All but two of 39 Occupy Wall Street movement protesters arrested at the University of California, Berkeley were cited and released, a police spokeswoman said on Thursday.
Teach-ins prevailed over run-ins with police a day after the arrests on the campus famous for its student protests.
After protesters set up tents for an Occupy Cal camp on Wednesday, campus police moved in to take them down, creating a scene on the university's Sproul Plaza reminiscent of stand-offs between police and protesters there in the 1960s, when the Berkeley campus gained notoriety for its Free Speech Movement and, more broadly, anti-establishment sentiment.
Protesters put up tents in defiance of Chancellor Robert Birgeneau, who on Wednesday said that while the university shares many principles with Occupy activists, they would not be allowed to set up camps on campus or take over any buildings.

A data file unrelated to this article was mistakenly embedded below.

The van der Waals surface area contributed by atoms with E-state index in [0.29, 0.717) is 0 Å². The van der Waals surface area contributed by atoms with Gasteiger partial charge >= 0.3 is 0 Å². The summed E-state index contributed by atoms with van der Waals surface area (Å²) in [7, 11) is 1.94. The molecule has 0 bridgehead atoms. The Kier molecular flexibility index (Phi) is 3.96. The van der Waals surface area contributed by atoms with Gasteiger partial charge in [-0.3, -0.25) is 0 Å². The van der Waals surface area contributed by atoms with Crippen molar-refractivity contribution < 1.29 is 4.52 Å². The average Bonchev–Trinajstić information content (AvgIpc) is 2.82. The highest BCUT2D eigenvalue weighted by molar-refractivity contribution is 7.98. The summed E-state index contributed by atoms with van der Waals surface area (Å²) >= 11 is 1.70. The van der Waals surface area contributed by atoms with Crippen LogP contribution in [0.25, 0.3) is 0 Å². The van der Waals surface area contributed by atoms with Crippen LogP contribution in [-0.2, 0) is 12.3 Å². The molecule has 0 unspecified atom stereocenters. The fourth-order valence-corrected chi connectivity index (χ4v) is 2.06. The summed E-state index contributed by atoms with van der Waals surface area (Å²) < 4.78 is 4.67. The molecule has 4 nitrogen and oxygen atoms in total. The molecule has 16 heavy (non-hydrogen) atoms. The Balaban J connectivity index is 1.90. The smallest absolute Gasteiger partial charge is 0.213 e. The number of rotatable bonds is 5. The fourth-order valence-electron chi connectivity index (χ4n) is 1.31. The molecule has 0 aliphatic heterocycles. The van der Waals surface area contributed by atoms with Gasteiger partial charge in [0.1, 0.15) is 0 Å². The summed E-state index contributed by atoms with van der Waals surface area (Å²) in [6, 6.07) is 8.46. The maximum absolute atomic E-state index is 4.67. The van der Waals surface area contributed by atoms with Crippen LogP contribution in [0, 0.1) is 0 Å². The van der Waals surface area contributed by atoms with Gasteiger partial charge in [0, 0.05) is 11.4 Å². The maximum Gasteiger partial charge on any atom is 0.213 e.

Occupy protesters in nearby Oakland have been camped out in its downtown for several weeks and have launched demonstrations that led to violence between some protesters and police, vandalism of some businesses, a brief closure of the Port of Oakland and the temporary occupation of an empty building.
Berkeley's campus police moved swiftly on Wednesday to prevent a similar camp from taking hold and made the 39 arrests while a crowd estimated by local media at about 1,000 watched.
Captain Margo Bennett said most of those arrested were cited for resisting, delaying or obstructing officers and failure to disperse from an unlawful assembly. Two protesters, however, were arrested for battery of police officers.
All protesters with the exception of the two arrested on battery charges were by Thursday morning, Bennett said, with 32 students and one faculty member among those arrested.
A single arrest of an individual trying to set up a tent was made on Thursday morning and that person has also been released, Bennett said, noting that Sproul Plaza was fairly quiet.
Right now we have a couple teach-ins going, Bennett said. There's probably 50 to 75 people just milling around. No tents are up.
The reclaim UC website, meanwhile, said that 95 percent of the Occupy Cal general assembly had voted to organize and call for a strike and day of action on Tuesday, November 15, in all sectors of higher education. We will strike in opposition to the cuts to public education, university privatization, and the indebting of our generation.